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The BBC's Allan Little, in Kinshasa
"Joseph Kabila inherits his father's legacy of instability and war"
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The BBC's Mark Doyle in Abidjan
"The Congo government has... been giving more details about how Kabila died"
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Click to watch
BBC correspondents gauge reaction to Laurent Kabila's death around Africa
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Zimbabwe's Defence Minister Moven Mahachi
"President Kabila died in the DRC, in Kinshasa"
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Friday, 19 January, 2001, 19:21 GMT
Mugabe attends Kabila memorial
Mourners wear Kabila T-shirts at DRC embassy in Harare
Mourners remember Kabila at Harare's DRC embassy
Zimbabwean President Robert Mugabe has attended a memorial service for assassinated Congolese President Laurent Kabila at a military base in Harare.

Mr Kabila's body is reported to have arrived in an elaborate white and gold coffin draped with a Congolese flag. Foreign journalists and those working for private media were barred from the church service.

The memorial service for the assassinated president took place as preparations were under way in Kinshasa to install his son, Joseph, as new head of state.

Joseph Kabila
Shy 31-year-old soldier
Head of armed forces since 1997
Preferred languages: English, Swahili
Family man
Educated Tanzania, Uganda
Officials finally confirmed on Thursday that President Kabila was dead, announcing 30 days of mourning after two days of denials and rumours, but questions remain over how and when he died.

Kinshasa remains calm, but there has been an outburst of ethnic fighting in the east of the country with reports that at least 59 people have died.

No details

Mr Kabila's body had been expected to go on public display in Harare on Friday.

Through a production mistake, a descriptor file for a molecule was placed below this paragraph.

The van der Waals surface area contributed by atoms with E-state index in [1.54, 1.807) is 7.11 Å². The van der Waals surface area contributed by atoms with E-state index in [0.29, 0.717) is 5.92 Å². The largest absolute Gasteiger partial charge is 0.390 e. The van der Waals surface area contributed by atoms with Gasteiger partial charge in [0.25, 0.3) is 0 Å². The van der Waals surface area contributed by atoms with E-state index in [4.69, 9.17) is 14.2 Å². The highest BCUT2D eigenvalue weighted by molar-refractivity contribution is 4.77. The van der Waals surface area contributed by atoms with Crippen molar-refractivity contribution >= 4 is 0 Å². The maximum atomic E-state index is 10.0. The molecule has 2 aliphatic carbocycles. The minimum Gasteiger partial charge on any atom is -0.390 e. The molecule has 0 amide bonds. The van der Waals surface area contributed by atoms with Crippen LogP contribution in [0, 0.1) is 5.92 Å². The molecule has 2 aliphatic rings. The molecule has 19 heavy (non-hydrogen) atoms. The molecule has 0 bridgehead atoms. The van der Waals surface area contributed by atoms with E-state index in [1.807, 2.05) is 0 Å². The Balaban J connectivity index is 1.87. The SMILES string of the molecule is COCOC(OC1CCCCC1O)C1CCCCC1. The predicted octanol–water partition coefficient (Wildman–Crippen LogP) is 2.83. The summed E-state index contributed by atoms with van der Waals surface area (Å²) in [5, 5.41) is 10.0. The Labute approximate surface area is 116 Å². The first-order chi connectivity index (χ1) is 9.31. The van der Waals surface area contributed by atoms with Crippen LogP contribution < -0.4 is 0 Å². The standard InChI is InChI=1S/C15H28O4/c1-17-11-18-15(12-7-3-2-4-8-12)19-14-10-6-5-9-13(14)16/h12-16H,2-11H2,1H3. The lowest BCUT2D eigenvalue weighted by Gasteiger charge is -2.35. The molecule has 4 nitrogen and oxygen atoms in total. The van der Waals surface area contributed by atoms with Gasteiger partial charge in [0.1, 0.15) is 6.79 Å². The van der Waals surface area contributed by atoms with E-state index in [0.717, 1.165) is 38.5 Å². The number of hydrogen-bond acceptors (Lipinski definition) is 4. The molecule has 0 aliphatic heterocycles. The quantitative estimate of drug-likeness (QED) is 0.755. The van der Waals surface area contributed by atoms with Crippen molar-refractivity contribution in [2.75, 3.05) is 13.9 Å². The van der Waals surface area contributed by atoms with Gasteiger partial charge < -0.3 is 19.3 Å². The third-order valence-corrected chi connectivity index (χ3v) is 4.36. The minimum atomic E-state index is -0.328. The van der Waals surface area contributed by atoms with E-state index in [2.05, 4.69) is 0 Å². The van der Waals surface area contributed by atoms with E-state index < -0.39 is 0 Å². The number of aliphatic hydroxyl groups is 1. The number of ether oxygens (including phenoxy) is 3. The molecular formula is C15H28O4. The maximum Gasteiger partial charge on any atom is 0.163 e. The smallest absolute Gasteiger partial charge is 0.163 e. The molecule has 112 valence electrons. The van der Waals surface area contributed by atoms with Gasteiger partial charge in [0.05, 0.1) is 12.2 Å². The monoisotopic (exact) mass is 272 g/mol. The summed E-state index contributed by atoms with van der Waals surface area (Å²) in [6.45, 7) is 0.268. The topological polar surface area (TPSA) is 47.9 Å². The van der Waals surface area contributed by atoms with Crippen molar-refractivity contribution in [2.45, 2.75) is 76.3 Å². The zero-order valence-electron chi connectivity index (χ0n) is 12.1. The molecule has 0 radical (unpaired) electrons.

Journalists had been invited by the Congolese ambassador in Harare to view the late president's body, but on arrival most of them were turned away by a man believed to be a member of Zimbabwe's War Veterans' Association.

kabila
Laurent Kabila: Reportedly shot by own bodyguard
A delegation of Congolese officials and the president's widow are now in Harare, preparing to take Mr Kabila's body home on Saturday for burial on Tuesday.

The Information Ministry in Kinshasa says President Kabila died on Thursday morning after doctors struggled to save him, but it has given no details as to how he died.

Zimbabwe's Defence Minister Moven Mahachi has told the BBC that the president was definitely killed in Kinshasa, and his body was flown to Harare on Wednesday.

Instability

Congolese officials say that acting head of state, 31-year-old Joseph Kabila, will be sworn in as president shortly.

State television news broadcasts have been showing him in uniform, greeting cabinet members and diplomats.

Joseph Kabila
Joseph Kabila: Acting head of government
But a BBC correspondent in Kinshasa says Mr Kabila inherits the instability that his father stoked.

Rebels, backed by Uganda and Rwanda, control much of the east of the country and appear stronger and increasingly confident.

However, the latest fighting in the east of the country is part of a struggle between rival rebel groups seeking to gain dominance along the Ugandan border.

Fighters from one ethic group, the Lenda, are reported to have attacked Bunia, firing heavy weapons at its airport and radio station until a Ugandan helicopter fired back on them.

Uganda has unsuccessfully attempted to unite Lendu and Hema rebels, with Lendu leader Ernest Wamba dia Wamba last week refusing to sign a merger agreement, saying it effectively demoted him.

Fears

Meanwhile, Zimbabwe's President Mugabe, who has pledged to maintain support for Kinshasa, is consulting with their other allies in the Congo war, Namibia and Angola, on when to convene an urgent summit to discuss the crisis.

On Thursday, the UK Government led calls for DR Congo's leadership to restore stability in the country and to create the conditions that would allow UN peacekeepers to be deployed.

There are fears that the rebels may decide to take advantage of any confusion and try marching on the capital.

But Uganda has pledged not to take advantage of President Kabila's death.

It is possible that the departure of Mr Kabila from the political scene could serve as a catalyst for peace talks.

Kinshasa and its enemies have failed to abide by a series of cease-fire agreements, deepening the country's profound poverty.

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See also:

17 Jan 01 | Africa
Belgium prepares Congo evacuation
18 Jan 01 | Africa
Summit silent for Kabila
19 Jan 01 | Africa
Fighting flares in eastern Congo
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